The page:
[FPSPACE] It's Happening....Aviation Week reports NASA budget beingslashed..in human spaceflight section significantly
cpvick at globalsecurity.org
Sun May 3 20:51:41 EDT 2009
Welcome to the Carter administration smile and all
From: fpspace-bounces at friends-partners.org
[mailto:fpspace-bounces at friends-partners.org] On Behalf Of Peter Pesavento
Sent: Sunday, May 03, 2009 6:45 PM
To: fpspace at friends-partners.org
Subject: [FPSPACE] It's Happening....Aviation Week reports NASA budget
beingslashed..in human spaceflight section significantly
$3.5 billlion USD to be slashed, and it appears at least two seats to be
pulled from the originally envisioned six-seats in the manned capsule. Why
not just slash it to three, and find the original blue lines for Apollo?
The post 1967 fire-modification-design? It worked tremendously well..
There are even suggestions by Aerospace Corp to maneuver the capsule to
Delta or Atlas rockets for the preferred launchers as well..rather than the
Why waste all of this reinventing the wheel stuff? Saturn V/Apollo..just
Or is that entire Corporate Memory all gone now?
Sorry, but I am irritated with all of this.
NASA Budget Being Drafted Without a Top-Level Advocate
Apr 26, 2009
By Frank Morring, Jr.
NASA plans to roll out its Fiscal 2010 budget the first week in May, amid
complaints that the White House staff is giving short shrift to the U.S.
space program. The space agency is struggling to make ends meet during the
difficult transition to the post-shuttle era.
Leading the charge is former Administrator Michael Griffin, who says the
White House Office of Management and Budget (OMB) has proposed cutting $3.5
billion from NASA's budget for developing next-generation human spacecraft
during the coming four years. That is just about what the U.S. space agency
intends to spend to get started on the vehicles it would need to return to
the Moon, a policy the Obama administration endorsed in February.
Meanwhile, engineers are "on the verge" of pulling two of the six seats
planned for the Orion capsule intended to succeed the space shuttle as the
route to space for U.S. astronauts. That move - meant to simplify what has
become a difficult design effort - comes amid reported findings by The
Aerospace Corp. that a shift to a human-rated evolved expendable launch
vehicle (EELV) - either an Atlas V or Delta IV - from NASA's in-house Ares I
crew launch vehicle could further simplify the transition to Orion.
So far the Obama administration has been mum on just how it plans to proceed
on these and other space-policy issues. No one has been named to replace
Griffin, who left office on Jan. 20, and no senior administration official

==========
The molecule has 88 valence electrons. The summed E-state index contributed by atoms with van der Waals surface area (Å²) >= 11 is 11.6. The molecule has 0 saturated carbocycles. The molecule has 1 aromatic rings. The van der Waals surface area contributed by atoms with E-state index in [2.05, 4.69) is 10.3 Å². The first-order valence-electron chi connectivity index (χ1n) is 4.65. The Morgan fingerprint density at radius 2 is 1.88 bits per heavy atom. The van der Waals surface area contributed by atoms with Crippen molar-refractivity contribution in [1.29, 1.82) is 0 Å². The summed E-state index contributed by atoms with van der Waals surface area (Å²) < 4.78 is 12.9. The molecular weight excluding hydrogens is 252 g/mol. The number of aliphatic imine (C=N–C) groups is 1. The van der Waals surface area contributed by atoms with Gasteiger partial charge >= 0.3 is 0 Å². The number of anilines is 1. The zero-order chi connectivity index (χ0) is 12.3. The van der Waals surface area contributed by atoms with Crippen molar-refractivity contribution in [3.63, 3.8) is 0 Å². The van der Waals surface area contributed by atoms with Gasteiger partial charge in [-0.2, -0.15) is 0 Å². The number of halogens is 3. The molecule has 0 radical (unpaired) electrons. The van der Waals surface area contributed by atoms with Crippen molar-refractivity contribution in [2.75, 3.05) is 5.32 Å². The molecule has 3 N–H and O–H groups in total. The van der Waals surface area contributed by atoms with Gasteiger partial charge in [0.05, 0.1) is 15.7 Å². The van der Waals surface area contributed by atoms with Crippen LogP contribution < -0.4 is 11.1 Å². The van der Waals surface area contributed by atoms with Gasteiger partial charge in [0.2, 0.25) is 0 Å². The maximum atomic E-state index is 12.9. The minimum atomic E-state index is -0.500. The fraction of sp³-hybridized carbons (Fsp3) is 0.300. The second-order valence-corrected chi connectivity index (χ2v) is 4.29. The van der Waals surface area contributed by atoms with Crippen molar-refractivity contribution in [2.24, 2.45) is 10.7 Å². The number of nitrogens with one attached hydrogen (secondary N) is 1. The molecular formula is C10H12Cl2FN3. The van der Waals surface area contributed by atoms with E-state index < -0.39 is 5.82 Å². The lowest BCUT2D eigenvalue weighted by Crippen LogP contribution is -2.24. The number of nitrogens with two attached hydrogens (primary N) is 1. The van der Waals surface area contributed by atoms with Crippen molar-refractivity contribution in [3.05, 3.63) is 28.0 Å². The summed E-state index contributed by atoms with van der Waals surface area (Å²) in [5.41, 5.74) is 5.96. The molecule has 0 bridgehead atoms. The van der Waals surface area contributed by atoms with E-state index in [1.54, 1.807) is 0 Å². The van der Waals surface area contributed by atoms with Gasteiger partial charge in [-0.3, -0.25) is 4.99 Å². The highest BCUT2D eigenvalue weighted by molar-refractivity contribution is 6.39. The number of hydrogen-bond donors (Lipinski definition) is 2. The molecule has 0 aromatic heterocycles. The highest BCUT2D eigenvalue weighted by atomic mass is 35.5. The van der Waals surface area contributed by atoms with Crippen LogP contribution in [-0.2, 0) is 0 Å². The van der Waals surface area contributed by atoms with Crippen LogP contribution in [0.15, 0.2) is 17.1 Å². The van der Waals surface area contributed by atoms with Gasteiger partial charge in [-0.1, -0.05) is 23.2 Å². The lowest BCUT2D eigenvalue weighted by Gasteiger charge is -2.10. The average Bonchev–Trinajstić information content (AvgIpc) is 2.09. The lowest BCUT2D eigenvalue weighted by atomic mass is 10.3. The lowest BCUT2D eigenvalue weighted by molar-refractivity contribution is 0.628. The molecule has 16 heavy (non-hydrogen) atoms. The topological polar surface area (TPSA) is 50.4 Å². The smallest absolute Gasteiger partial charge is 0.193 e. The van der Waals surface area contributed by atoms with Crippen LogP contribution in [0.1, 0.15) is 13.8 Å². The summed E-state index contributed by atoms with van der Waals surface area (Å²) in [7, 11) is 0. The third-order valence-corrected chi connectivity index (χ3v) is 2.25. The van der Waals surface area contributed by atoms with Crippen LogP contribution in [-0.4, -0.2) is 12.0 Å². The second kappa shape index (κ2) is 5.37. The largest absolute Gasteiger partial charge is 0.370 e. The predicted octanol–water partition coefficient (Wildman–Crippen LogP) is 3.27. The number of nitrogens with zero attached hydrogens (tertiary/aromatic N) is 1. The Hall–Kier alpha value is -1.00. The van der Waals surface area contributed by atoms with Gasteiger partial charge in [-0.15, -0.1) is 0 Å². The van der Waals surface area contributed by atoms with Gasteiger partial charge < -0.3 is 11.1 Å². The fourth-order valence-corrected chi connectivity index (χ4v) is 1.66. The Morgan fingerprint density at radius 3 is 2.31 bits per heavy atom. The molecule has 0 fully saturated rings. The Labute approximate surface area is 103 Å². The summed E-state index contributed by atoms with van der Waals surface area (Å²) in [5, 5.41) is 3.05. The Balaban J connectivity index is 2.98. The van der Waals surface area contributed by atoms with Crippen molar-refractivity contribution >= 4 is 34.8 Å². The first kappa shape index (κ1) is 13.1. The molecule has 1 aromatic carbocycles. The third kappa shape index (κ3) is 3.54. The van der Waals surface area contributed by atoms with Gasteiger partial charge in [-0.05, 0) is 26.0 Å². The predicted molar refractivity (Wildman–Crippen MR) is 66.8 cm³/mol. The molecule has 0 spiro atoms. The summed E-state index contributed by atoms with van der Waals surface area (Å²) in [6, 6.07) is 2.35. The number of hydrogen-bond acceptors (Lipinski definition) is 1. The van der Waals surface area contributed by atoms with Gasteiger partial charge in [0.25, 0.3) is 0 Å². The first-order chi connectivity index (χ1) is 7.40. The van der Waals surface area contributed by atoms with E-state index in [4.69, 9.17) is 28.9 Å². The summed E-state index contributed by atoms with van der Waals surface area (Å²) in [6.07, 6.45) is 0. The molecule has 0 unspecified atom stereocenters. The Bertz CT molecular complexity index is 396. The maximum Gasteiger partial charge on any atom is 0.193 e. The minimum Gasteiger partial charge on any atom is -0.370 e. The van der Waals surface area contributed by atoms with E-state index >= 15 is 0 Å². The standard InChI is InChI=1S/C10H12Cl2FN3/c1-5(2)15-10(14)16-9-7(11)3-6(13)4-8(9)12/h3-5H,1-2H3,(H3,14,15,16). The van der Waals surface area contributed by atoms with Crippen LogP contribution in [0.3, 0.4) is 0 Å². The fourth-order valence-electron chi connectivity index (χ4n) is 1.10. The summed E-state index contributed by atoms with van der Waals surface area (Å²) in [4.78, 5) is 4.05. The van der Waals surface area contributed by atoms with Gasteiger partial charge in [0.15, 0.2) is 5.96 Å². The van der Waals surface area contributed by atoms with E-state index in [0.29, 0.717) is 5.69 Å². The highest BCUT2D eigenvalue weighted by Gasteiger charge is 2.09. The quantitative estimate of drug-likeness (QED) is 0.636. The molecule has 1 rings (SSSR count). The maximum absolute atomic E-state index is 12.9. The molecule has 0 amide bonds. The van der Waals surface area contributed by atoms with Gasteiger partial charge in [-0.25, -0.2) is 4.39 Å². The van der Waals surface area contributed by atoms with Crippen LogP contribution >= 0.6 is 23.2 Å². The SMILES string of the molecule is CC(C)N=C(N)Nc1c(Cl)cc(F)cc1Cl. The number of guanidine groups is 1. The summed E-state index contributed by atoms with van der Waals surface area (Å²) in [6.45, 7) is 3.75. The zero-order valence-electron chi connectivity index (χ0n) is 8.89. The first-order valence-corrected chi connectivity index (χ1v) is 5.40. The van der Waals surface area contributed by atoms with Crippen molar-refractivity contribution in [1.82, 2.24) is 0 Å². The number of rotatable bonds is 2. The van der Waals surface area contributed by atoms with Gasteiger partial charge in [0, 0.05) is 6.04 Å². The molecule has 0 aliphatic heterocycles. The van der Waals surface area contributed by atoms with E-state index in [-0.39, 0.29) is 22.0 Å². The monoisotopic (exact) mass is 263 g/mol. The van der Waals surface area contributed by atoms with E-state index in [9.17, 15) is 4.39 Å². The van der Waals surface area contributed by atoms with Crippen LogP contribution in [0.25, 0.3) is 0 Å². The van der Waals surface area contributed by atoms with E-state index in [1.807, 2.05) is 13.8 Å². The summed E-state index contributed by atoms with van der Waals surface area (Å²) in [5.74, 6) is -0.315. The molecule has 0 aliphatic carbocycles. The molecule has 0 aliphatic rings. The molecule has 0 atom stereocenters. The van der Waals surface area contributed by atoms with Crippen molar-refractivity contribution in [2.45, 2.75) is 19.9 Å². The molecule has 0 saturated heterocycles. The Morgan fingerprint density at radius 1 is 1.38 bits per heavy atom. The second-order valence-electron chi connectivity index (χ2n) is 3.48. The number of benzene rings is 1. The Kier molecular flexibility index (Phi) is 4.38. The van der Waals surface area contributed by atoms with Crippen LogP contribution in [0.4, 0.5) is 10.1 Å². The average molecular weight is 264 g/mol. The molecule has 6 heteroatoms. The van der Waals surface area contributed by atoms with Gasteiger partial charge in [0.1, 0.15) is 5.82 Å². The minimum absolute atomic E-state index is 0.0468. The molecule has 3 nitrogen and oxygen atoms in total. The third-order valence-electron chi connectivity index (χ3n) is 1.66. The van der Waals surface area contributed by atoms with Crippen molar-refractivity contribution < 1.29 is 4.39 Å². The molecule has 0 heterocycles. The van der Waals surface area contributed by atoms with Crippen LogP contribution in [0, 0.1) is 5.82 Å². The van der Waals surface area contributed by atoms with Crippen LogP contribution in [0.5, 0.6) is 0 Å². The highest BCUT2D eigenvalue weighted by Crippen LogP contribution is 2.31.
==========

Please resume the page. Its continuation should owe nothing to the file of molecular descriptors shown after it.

has yet been willing to discuss space-policy issues publicly. The budget
rollout is tentatively scheduled for the week of May 4, and it seems likely
acting administrator Christopher Scolese - a career civil servant - will
That lack of top-level attention drew fire from Griffin, who complained Apr.
17 as he received the National Space Club's Goddard Trophy that "work at the
staff level continues out of view of the nation's elected leadership,"
particularly in the case of the $3.5-billion exploration cut in the
"passback" from OMB to NASA.
"In a democracy, the proper purpose of the OMB is not to find a way to
create a Potemkin village at NASA," Griffin says. "The judgment as to
whether the stated goals are too costly, or not, is one to be made by the
nation's elected leadership, not career civil service staff."
The "stated goal" most likely to suffer if the passback figure winds up in
the fiscal 2010 budget for NASA's Constellation Program, which is developing
Orion, Ares I and the follow-on vehicles that would be needed to return to
the Moon by 2010, is a return to the Moon by 2020. President Barack Obama's
top-level Fiscal 2010 budget outline retains the lunar goal (AW&ST Mar. 2,
p. 30), but ongoing congressional pressure to minimize the "gap" between the
shuttle retirement next year and the first Orion flight makes the lunar
vehicles a more likely target for budget cutting if the $3.5-billion figure
stands in the detailed budget request to come.
"Our plan at present has us spending through 2014 in that range, that amount
of money, on the lunar program, so it would have an impact if we were also
told to hold the line on initial operating capability for Orion/Ares I,"
says Jeff Hanley, manager of the Constellation Program. "We have a pretty
rich understanding today of what it would take, so if that were one of the
guiding principles that came along with that kind of guidance, then the
impact would be the lunar program."
Constellation Program officials briefed the Obama transition team
extensively on its plans for Orion and Ares I and for the Ares V and Altair
vehicles that would be developed after them for the return to the Moon. And
Doug Cooke, associate administrator for the Exploration Systems Mission
Directorate (ESMD) that oversees the Constellation Program, says his office
has provided data "per the passback' process" that has been used in other
"As in previous years, ultimate budget decisions will be made by the
administration," Cooke says.
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